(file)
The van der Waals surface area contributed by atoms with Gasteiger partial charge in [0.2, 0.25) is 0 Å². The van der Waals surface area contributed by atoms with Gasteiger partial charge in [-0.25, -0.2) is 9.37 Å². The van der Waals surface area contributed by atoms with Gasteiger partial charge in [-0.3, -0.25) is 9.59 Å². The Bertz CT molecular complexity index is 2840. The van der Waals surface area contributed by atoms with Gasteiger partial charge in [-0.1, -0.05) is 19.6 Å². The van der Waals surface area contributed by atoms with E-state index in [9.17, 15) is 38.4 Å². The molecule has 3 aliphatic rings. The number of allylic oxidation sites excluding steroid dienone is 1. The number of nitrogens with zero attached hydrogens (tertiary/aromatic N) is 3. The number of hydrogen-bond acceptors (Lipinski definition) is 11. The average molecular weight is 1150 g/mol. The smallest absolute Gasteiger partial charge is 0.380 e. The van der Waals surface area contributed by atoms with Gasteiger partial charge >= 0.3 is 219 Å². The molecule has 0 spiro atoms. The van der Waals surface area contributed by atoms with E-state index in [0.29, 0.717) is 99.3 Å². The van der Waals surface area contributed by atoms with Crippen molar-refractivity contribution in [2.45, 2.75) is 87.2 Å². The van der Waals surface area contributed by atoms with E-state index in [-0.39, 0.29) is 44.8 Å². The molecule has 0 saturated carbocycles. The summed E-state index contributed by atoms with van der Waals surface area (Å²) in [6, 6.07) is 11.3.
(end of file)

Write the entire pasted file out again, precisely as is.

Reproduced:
The van der Waals surface area contributed by atoms with Gasteiger partial charge in [0.2, 0.25) is 0 Å². The van der Waals surface area contributed by atoms with Gasteiger partial charge in [-0.25, -0.2) is 9.37 Å². The van der Waals surface area contributed by atoms with Gasteiger partial charge in [-0.3, -0.25) is 9.59 Å². The Bertz CT molecular complexity index is 2840. The van der Waals surface area contributed by atoms with Gasteiger partial charge in [-0.1, -0.05) is 19.6 Å². The van der Waals surface area contributed by atoms with E-state index in [9.17, 15) is 38.4 Å². The molecule has 3 aliphatic rings. The number of allylic oxidation sites excluding steroid dienone is 1. The number of nitrogens with zero attached hydrogens (tertiary/aromatic N) is 3. The number of hydrogen-bond acceptors (Lipinski definition) is 11. The average molecular weight is 1150 g/mol. The smallest absolute Gasteiger partial charge is 0.380 e. The van der Waals surface area contributed by atoms with Gasteiger partial charge >= 0.3 is 219 Å². The molecule has 0 spiro atoms. The van der Waals surface area contributed by atoms with E-state index in [0.29, 0.717) is 99.3 Å². The van der Waals surface area contributed by atoms with Crippen molar-refractivity contribution in [2.45, 2.75) is 87.2 Å². The van der Waals surface area contributed by atoms with E-state index in [-0.39, 0.29) is 44.8 Å². The molecule has 0 saturated carbocycles. The summed E-state index contributed by atoms with van der Waals surface area (Å²) in [6, 6.07) is 11.3.